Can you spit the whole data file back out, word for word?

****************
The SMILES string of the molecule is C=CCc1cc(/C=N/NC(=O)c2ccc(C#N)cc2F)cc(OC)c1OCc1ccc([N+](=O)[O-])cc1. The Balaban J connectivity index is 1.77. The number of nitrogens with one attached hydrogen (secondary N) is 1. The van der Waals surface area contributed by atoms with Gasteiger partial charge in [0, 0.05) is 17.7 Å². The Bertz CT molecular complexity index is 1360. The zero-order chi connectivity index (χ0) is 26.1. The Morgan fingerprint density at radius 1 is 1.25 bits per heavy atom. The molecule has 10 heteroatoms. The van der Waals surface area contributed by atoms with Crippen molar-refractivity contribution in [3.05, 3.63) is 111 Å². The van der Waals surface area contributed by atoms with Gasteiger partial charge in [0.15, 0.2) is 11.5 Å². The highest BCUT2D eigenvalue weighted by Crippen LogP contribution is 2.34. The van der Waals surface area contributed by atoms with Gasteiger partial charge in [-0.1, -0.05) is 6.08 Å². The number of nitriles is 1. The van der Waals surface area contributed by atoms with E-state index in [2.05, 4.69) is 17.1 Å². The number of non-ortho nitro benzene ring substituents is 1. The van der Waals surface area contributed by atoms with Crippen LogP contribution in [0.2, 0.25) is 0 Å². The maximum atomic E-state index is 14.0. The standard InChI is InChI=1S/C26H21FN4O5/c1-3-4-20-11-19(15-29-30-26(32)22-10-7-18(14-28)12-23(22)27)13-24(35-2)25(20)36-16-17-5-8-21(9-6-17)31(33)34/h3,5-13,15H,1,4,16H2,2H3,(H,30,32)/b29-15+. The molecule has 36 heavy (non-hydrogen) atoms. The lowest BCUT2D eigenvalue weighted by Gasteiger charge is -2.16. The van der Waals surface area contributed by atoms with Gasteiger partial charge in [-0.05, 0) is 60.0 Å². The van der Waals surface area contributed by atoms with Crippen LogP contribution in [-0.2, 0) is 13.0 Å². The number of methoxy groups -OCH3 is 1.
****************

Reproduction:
The SMILES string of the molecule is C=CCc1cc(/C=N/NC(=O)c2ccc(C#N)cc2F)cc(OC)c1OCc1ccc([N+](=O)[O-])cc1. The Balaban J connectivity index is 1.77. The number of nitrogens with one attached hydrogen (secondary N) is 1. The van der Waals surface area contributed by atoms with Gasteiger partial charge in [0, 0.05) is 17.7 Å². The Bertz CT molecular complexity index is 1360. The zero-order chi connectivity index (χ0) is 26.1. The Morgan fingerprint density at radius 1 is 1.25 bits per heavy atom. The molecule has 10 heteroatoms. The van der Waals surface area contributed by atoms with Crippen molar-refractivity contribution in [3.05, 3.63) is 111 Å². The van der Waals surface area contributed by atoms with Gasteiger partial charge in [0.15, 0.2) is 11.5 Å². The highest BCUT2D eigenvalue weighted by Crippen LogP contribution is 2.34. The van der Waals surface area contributed by atoms with Gasteiger partial charge in [-0.1, -0.05) is 6.08 Å². The number of nitriles is 1. The van der Waals surface area contributed by atoms with E-state index in [2.05, 4.69) is 17.1 Å². The number of non-ortho nitro benzene ring substituents is 1. The van der Waals surface area contributed by atoms with Crippen LogP contribution in [0.2, 0.25) is 0 Å². The maximum atomic E-state index is 14.0. The standard InChI is InChI=1S/C26H21FN4O5/c1-3-4-20-11-19(15-29-30-26(32)22-10-7-18(14-28)12-23(22)27)13-24(35-2)25(20)36-16-17-5-8-21(9-6-17)31(33)34/h3,5-13,15H,1,4,16H2,2H3,(H,30,32)/b29-15+. The molecule has 36 heavy (non-hydrogen) atoms. The lowest BCUT2D eigenvalue weighted by Gasteiger charge is -2.16. The van der Waals surface area contributed by atoms with Gasteiger partial charge in [-0.05, 0) is 60.0 Å². The van der Waals surface area contributed by atoms with Crippen LogP contribution in [-0.2, 0) is 13.0 Å². The number of methoxy groups -OCH3 is 1.